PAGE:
For example, if Las Vegas passed a measure indefinitely requiring all large events to incorporate thermal imaging to detect attendees’ temperatures before entering the show floor, I anticipate that over time this equipment would become standard at most Vegas trade show venues. In other words, the upfront costs would be largely assumed by hotels, resorts, and convention centers. If, however, a show organizer mandated all attendees wear face masks at a Q3 2020 event, I anticipate guests would either be expected to bring their own, or masks would be made available to registered attendees through some sort of corporate sponsorship (want your logo on the face of every attendee?).
Having said that, I anticipate that whether it’s mandated or not, most (if not all) exhibitors will want to increase the frequency and scope of their booth cleaning. And the related service fees will undoubtedly be paid by individual exhibiting companies. In other words, I think responsibility (and related expense) will likely be shared by all stakeholders.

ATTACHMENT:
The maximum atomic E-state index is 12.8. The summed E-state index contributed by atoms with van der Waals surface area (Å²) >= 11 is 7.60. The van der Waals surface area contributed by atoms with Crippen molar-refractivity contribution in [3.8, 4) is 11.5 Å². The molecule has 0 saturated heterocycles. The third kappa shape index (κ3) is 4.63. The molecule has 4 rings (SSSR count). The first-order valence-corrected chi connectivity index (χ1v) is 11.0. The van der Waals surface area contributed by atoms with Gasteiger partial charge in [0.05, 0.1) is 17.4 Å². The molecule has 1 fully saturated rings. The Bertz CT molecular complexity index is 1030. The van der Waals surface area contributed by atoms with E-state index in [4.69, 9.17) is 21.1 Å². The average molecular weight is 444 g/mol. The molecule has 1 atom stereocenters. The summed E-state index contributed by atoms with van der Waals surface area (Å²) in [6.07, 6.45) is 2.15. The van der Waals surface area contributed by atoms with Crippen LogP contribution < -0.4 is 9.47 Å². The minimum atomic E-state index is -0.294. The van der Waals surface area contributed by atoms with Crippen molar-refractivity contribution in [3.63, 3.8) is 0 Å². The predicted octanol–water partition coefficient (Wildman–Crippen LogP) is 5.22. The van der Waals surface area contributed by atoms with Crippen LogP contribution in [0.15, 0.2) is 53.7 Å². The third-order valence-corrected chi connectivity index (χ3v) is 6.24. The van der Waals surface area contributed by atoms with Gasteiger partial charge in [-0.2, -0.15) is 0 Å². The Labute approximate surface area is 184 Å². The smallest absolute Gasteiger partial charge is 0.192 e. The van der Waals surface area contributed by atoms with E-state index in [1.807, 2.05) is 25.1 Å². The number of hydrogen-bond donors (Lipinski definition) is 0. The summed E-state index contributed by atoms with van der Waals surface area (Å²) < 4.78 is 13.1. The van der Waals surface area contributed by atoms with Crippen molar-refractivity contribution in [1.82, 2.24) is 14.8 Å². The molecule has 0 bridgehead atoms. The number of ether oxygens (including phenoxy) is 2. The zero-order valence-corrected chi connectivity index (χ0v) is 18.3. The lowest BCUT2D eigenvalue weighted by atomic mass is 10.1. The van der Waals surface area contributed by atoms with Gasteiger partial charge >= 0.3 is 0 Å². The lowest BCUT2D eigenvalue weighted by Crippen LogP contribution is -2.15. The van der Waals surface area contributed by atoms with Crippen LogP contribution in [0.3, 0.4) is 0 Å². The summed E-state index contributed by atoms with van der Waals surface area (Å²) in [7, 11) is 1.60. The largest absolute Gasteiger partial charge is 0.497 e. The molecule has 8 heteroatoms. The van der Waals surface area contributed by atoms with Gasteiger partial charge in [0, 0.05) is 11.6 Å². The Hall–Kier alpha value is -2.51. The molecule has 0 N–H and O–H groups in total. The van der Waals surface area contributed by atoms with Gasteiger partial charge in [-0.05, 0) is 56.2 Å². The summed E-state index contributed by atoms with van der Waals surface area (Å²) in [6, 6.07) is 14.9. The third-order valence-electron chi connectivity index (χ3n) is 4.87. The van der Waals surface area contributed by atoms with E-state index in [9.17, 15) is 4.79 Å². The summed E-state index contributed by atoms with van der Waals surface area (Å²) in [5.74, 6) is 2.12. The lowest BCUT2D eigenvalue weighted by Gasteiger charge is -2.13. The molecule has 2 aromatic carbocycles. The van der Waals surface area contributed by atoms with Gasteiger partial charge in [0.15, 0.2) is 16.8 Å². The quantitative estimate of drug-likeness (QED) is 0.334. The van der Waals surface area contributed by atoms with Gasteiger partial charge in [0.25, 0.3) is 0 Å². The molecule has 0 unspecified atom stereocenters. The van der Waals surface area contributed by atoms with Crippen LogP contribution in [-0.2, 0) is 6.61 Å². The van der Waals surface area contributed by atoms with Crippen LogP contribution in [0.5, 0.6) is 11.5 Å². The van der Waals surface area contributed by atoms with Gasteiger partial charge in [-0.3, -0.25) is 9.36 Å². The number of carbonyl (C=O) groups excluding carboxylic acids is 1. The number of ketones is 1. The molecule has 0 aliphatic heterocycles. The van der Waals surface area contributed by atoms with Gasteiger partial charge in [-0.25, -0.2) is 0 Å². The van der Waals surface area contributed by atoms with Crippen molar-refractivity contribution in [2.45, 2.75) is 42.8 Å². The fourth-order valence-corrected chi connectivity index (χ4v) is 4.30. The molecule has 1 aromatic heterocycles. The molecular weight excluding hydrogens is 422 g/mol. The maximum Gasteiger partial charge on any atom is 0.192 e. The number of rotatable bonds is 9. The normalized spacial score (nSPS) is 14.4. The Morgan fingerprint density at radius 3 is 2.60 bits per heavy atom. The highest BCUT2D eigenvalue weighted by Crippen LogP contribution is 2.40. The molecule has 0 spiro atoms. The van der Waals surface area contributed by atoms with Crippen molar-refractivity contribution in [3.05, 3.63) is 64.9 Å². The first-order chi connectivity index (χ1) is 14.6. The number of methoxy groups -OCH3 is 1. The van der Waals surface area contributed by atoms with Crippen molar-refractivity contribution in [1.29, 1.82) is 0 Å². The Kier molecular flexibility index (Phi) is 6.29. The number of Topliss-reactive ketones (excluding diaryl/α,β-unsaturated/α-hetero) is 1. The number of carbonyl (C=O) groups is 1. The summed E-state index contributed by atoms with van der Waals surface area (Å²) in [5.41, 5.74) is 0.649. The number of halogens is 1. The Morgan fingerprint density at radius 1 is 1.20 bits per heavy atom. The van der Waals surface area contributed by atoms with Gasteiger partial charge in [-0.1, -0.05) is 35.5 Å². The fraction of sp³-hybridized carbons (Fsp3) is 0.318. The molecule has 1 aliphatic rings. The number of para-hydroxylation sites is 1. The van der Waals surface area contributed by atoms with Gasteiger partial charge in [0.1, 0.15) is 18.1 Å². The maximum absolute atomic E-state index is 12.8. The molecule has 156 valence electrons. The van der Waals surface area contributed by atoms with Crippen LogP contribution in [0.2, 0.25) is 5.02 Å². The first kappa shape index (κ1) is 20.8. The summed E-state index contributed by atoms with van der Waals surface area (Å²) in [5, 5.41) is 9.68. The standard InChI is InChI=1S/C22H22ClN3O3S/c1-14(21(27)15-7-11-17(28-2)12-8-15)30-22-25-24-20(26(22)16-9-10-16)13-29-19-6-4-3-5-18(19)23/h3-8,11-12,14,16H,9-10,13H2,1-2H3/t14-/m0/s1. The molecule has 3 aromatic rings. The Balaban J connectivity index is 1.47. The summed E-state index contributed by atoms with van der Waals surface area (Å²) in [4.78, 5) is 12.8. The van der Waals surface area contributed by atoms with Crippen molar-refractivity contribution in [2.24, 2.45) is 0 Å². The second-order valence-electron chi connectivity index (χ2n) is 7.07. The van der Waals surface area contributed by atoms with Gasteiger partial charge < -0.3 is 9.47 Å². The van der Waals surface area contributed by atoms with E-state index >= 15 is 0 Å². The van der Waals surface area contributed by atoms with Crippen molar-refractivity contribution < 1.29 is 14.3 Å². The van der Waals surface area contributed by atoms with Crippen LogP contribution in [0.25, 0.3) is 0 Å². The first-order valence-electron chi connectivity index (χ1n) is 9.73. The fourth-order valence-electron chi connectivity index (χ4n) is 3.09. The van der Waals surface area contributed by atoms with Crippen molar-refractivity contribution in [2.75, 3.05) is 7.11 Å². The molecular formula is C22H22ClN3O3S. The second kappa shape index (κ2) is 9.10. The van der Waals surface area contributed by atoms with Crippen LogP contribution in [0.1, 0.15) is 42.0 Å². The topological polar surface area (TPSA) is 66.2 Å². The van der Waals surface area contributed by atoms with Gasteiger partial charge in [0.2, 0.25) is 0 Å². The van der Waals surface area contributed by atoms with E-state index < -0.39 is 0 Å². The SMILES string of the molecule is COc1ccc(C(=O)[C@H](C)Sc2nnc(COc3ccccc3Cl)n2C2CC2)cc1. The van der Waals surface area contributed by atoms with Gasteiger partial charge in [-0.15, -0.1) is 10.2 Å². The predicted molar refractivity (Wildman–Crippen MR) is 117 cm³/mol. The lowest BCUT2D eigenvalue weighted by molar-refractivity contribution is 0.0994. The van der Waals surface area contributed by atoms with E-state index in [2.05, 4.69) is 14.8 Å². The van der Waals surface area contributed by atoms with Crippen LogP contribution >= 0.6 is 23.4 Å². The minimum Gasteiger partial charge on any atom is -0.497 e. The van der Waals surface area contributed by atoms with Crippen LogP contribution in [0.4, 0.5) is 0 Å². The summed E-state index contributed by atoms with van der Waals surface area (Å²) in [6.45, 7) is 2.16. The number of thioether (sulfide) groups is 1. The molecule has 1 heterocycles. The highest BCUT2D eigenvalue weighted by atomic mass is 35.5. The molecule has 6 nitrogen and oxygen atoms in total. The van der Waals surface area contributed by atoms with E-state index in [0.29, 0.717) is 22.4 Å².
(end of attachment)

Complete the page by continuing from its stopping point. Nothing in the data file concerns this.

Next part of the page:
- Another question also related to additional measures to keep attendees safe: Do you think that hard floors will replace carpet?
I believe that, at least for the foreseeable future, easy-to-clean surfaces will be preferred by most exhibitors. So yes, I anticipate many exhibiting companies will opt for alternate flooring. On the other hand, I’m not sure we’re likely to see aisle carpet entirely replaced anytime soon. At several Asian trade shows, workers have continuously sprayed aisle carpeting with a disinfectant. Assuming this practice proves safe, I suspect we will continue to see carpeting in the aisles (and in many exhibits as well).